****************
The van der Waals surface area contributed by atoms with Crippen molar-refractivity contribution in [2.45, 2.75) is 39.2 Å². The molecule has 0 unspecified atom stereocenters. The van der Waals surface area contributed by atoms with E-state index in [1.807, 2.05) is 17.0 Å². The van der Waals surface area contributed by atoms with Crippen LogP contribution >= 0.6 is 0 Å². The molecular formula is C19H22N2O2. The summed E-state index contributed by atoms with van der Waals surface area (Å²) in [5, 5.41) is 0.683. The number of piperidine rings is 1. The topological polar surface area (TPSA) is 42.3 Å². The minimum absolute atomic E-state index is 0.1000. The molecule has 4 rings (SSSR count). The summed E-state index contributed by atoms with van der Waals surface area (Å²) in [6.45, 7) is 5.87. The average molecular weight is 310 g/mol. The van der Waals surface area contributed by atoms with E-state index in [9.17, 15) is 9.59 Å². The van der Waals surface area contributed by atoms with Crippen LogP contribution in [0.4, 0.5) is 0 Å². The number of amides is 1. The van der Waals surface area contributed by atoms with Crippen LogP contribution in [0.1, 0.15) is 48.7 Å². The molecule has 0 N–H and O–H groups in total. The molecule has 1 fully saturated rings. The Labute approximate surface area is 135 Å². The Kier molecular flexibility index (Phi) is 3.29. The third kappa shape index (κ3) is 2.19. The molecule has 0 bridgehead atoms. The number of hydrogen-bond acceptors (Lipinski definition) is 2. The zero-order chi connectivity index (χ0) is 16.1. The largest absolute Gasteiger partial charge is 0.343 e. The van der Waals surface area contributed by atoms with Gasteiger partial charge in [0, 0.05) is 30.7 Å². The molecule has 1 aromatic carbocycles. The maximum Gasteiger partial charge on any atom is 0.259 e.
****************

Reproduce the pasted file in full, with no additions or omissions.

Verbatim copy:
The van der Waals surface area contributed by atoms with Crippen molar-refractivity contribution in [2.45, 2.75) is 39.2 Å². The molecule has 0 unspecified atom stereocenters. The van der Waals surface area contributed by atoms with E-state index in [1.807, 2.05) is 17.0 Å². The van der Waals surface area contributed by atoms with Crippen LogP contribution >= 0.6 is 0 Å². The molecular formula is C19H22N2O2. The summed E-state index contributed by atoms with van der Waals surface area (Å²) in [5, 5.41) is 0.683. The number of piperidine rings is 1. The topological polar surface area (TPSA) is 42.3 Å². The minimum absolute atomic E-state index is 0.1000. The molecule has 4 rings (SSSR count). The summed E-state index contributed by atoms with van der Waals surface area (Å²) in [6.45, 7) is 5.87. The average molecular weight is 310 g/mol. The van der Waals surface area contributed by atoms with E-state index in [9.17, 15) is 9.59 Å². The van der Waals surface area contributed by atoms with Crippen LogP contribution in [0.4, 0.5) is 0 Å². The number of amides is 1. The van der Waals surface area contributed by atoms with Crippen LogP contribution in [0.1, 0.15) is 48.7 Å². The molecule has 0 N–H and O–H groups in total. The molecule has 1 fully saturated rings. The Labute approximate surface area is 135 Å². The Kier molecular flexibility index (Phi) is 3.29. The third kappa shape index (κ3) is 2.19. The molecule has 0 bridgehead atoms. The number of hydrogen-bond acceptors (Lipinski definition) is 2. The zero-order chi connectivity index (χ0) is 16.1. The largest absolute Gasteiger partial charge is 0.343 e. The van der Waals surface area contributed by atoms with Gasteiger partial charge in [0, 0.05) is 30.7 Å². The molecule has 1 aromatic carbocycles. The maximum Gasteiger partial charge on any atom is 0.259 e.